In conclusion, our results show that botrocetin is not the main toxin that induce thrombocytopenia, and that VWF is consumed and cleaved during envenomation by B. jararaca snakes, similarly to what happens in acquired or type 2A VWD. Concomitantly to the proteolysis of the VWF, endothelial cells and platelets, in response to the direct injury induced by BjV toxins or inflammatory mediators, seem to secrete new molecules of HMWM-VWF in circulation. Besides the alterations in VWF, FVIII is consumed during envenomation, not only as a consequence of VWF cleavage. Overall, this study shows the complexity of the pathophysiological events induced by BjV, and highlight that there are mechanisms still unknown and/or proteins in BjV involved in the rapid platelet consumption, and that the disturbances in VWF may contribute to the bleeding manifestations of patients bitten by B. jararaca snakes.

Methods

Ethics statement

Human donors: adult healthy volunteers, who did not report the use of any medication affecting hemostasis during the previous 10 days to blood collection, signed a written consent in accordance with the Declaration of Helsinki and national regulations. This study was approved by the National Human Research Ethics Committee (Plataforma Brasil, CAAE 37958514.8.0000.0086, Ministry of Health, Brazil).

Experimental animals: VWF knock-out mice (Vwf-/-) were obtained by breeding heterozygous B6.129S2-Vwftm1Wgr/J [62] mice purchased from The Jackson Laboratory (stock #003795, JAX, USA). Isogenic controls (C57BL/6) were used as controls. All Vwf-/- mice were genotyped according to the protocol suggested by The JAX Laboratory. One male rabbit, male Wistar rats (250–300 g), and male Vwf-/- and C57BL/6 mice (25–28 g) were bred at the Animal Facility, Instituto Butantan. Animals had free access to water and food, and were bred and maintained in a standardized environment, in rooms with defined flow of people, materials and supplies. In addition, they were continuously protected by health status barriers (barrier autoclave, HEPA air filtration system, differential pressure, etc.). To control ammonia in the environment, the exhausting system was kept at 15 to 20 air changes/h at room level. The light cycle was defined as 12-h light: 12-h dark. All procedures involving the use of animals followed National Guidelines (Conselho Nacional de Controle de Experimentação Animal, CONCEA, Brazil), were in accordance with ARRIVE (Animals in Research: Reporting In Vivo Experiments) guidelines, and were approved by the Institutional Animal Care and Use Committee in Instituto Butantan (CEUAIB 5232120618, 5937060618, 8847060516 and 2181021015).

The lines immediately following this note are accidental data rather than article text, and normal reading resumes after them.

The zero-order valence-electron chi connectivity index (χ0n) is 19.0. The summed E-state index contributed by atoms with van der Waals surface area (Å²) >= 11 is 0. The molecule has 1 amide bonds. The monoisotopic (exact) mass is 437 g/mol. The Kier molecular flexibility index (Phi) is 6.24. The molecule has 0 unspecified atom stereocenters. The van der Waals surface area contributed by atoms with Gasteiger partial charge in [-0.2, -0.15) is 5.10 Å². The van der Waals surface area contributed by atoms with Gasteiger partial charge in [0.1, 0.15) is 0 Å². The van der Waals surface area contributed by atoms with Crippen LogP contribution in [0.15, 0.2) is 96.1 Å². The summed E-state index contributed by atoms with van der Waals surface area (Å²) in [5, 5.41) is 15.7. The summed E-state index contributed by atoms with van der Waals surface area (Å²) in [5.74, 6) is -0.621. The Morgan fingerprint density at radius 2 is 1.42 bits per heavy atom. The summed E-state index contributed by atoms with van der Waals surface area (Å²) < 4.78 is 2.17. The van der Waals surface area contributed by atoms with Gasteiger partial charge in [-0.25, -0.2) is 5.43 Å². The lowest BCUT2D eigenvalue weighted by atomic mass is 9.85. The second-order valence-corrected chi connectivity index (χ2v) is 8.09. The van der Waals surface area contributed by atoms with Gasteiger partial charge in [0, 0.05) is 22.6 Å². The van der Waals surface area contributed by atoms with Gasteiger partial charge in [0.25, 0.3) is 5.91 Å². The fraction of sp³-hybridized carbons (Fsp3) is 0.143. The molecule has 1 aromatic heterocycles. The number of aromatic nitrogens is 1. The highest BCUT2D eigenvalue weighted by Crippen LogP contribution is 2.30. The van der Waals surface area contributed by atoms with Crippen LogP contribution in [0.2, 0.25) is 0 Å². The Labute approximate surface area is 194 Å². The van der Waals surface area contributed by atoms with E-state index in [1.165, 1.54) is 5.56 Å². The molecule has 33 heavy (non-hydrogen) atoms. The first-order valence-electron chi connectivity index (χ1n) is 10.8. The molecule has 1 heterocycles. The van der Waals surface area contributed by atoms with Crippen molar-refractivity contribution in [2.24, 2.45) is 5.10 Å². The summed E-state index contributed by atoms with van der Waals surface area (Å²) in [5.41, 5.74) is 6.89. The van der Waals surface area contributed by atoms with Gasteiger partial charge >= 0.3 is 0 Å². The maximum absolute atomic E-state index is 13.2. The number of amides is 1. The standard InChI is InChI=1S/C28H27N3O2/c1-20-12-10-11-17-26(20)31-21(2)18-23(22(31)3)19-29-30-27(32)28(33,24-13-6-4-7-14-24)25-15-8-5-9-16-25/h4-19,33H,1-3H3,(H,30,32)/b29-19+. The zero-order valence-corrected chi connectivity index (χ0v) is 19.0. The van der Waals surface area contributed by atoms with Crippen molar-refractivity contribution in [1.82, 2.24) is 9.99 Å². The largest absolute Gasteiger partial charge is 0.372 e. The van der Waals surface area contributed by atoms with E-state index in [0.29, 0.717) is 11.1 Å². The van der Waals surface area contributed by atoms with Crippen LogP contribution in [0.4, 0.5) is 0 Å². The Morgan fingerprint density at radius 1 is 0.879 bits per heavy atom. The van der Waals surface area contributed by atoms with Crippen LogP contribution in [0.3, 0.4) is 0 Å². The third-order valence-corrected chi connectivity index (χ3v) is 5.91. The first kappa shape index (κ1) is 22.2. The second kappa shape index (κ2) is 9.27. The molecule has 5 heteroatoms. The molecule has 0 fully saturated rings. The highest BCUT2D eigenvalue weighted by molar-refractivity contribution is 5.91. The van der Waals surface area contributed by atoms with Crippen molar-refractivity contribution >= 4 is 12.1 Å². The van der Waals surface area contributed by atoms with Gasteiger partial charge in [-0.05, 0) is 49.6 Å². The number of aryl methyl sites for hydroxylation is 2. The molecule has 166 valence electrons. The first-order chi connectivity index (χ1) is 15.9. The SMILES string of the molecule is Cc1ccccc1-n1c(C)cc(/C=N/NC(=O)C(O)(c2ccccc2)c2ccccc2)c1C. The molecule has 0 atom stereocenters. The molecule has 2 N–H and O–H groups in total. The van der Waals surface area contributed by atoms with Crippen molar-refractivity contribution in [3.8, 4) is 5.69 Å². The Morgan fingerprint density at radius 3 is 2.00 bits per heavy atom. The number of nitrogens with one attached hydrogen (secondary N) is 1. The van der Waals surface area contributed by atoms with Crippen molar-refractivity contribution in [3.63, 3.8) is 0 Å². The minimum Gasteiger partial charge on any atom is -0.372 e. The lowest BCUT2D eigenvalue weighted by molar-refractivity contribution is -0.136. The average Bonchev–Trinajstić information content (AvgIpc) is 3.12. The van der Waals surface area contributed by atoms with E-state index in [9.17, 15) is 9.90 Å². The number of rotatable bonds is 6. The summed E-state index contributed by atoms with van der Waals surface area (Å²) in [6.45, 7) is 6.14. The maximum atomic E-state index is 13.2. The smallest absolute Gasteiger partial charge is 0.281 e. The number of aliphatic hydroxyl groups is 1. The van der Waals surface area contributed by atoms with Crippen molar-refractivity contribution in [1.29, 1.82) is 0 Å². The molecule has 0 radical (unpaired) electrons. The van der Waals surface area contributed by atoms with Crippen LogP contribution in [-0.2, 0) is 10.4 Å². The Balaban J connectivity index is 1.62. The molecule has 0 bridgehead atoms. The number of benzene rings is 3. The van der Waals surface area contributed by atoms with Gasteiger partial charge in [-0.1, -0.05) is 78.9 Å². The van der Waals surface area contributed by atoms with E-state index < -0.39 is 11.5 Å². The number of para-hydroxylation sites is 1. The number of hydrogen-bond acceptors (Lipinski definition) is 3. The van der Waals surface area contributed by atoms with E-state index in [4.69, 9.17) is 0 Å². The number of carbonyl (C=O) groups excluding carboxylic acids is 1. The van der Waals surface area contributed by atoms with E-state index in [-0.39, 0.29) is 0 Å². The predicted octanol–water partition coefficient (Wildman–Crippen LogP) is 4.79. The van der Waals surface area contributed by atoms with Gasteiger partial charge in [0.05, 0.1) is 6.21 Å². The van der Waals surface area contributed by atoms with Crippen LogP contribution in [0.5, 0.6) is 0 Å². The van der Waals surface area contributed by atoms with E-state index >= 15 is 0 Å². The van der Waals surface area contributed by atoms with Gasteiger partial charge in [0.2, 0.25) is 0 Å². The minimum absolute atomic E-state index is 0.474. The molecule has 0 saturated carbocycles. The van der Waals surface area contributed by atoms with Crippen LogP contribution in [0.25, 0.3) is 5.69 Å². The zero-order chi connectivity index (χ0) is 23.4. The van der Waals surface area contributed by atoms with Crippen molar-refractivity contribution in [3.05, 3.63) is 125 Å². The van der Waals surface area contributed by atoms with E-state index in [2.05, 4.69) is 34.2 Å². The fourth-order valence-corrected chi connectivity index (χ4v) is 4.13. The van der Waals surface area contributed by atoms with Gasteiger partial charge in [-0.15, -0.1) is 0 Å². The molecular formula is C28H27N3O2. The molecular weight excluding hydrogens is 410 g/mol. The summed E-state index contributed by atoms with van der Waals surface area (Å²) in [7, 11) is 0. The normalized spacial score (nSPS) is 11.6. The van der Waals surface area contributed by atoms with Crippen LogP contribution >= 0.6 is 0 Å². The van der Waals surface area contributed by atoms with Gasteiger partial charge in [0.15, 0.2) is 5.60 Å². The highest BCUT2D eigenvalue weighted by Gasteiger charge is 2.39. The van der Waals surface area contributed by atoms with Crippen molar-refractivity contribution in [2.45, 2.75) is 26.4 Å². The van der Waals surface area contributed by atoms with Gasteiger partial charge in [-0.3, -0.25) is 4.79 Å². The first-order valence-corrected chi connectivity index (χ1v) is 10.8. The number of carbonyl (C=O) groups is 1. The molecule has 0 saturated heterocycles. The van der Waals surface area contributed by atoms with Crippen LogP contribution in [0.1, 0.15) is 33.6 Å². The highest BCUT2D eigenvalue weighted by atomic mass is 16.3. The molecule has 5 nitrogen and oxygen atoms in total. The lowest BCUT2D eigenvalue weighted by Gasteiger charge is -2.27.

Bothrops jararaca venom

Lyophilized crude venom from a pool of adult specimens of Bothrops jararaca snakes was obtained from the Laboratory of Herpetology, Instituto Butantan (Sistema Nacional de Gestão do Patrimônio Genético e do Conhecimento Tradicional Associado, SisGen AF375C2). It was maintained frozen at -20°C until the moment of use. Bothrops antivenin (SAB, lot 1305077) was kindly donated by Instituto Butantan.

Botrocetin and anti-botrocetin antibodies (ABA)

Partially purified 2-chain botrocetin from BjV was kindly donated by Dr. Solange M.T. Serrano, Instituto Butantan. It was further purified to homogeneity and characterized, as described in the supporting information (Fig D in S1 Text). The sequences obtained from the purified botrocetin used herein showed higher identity to botrocetin-2, an isoform of botrocetin [41]. Polyclonal anti-botrocetin (ABA) antibodies were obtained by immunizing a rabbit with the purified protein, and detailed protocols for purification and characterization of ABA are also described in the supporting information. Purified botrocetin induced platelet aggregation in human and rat PRP, but not in washed platelets, and the preincubation of ABA with botrocetin inhibited botrocetin-induced aggregation in human and rat platelets (Fig E and F in S1 Text).

Envenomation protocols

Two models were used for the in vivo experiments: (1) Rats injected with BjV preincubated with ABA and/or Na2-EDTA, and (2) Vwf-/- and background control mice (C57BL/6), injected with BjV. In both models, rats and mice were randomly allocated in experimental groups (www.randomizer.com), BjV was injected s.c. at the dose of 1.6 mg/kg b.w [56,58], in the dorsal region of both species. At 3, 6 and 24 h after venom or vehicle injection, animals were anesthetized (4% isoflurane for induction and 2.5% for maintenance, under continuous oxygen flux at 0.5%, Harvard Apparatus), and blood was collected.

For rats, in the moment of use, crude BjV was diluted in sterile saline. (1) Group BjV+saline, i.e., the positive control group: 1 mL of BjV (1 mg/mL in saline) was incubated for 1 h at 37°C with saline (52 μL); (2) Group BjV+ABA, i.e., the group whose botrocetin in BjV was neutralized by antibodies: 0.5 mL of BjV (2 mg/mL) was incubated for 1 h at 37°C with 0.5 mL of ABA (1.125 g/dL) and saline (52 μL); (3) Group BjV+Na2-EDTA, i.e., the group whose SVMP in BjV were inhibited by Na2-EDTA: 1 mL of (1 mg/mL) was incubated for 1 h at 37°C with 269 mM Na2-EDTA (52 μL) [57]; (4) Group BjV+ABA+Na2-EDTA, i.e., the group whose both botrocetin and SVMP in BjV were inhibited: 0.5 mL of BjV (2 mg/mL) was incubated for 1 h at 37°C with 0.5 mL de ABA (1.125 g/dL) and 269 mM Na2-EDTA (52 μL); and (5) Saline control group, i.e., the negative control group: rats were injected with saline.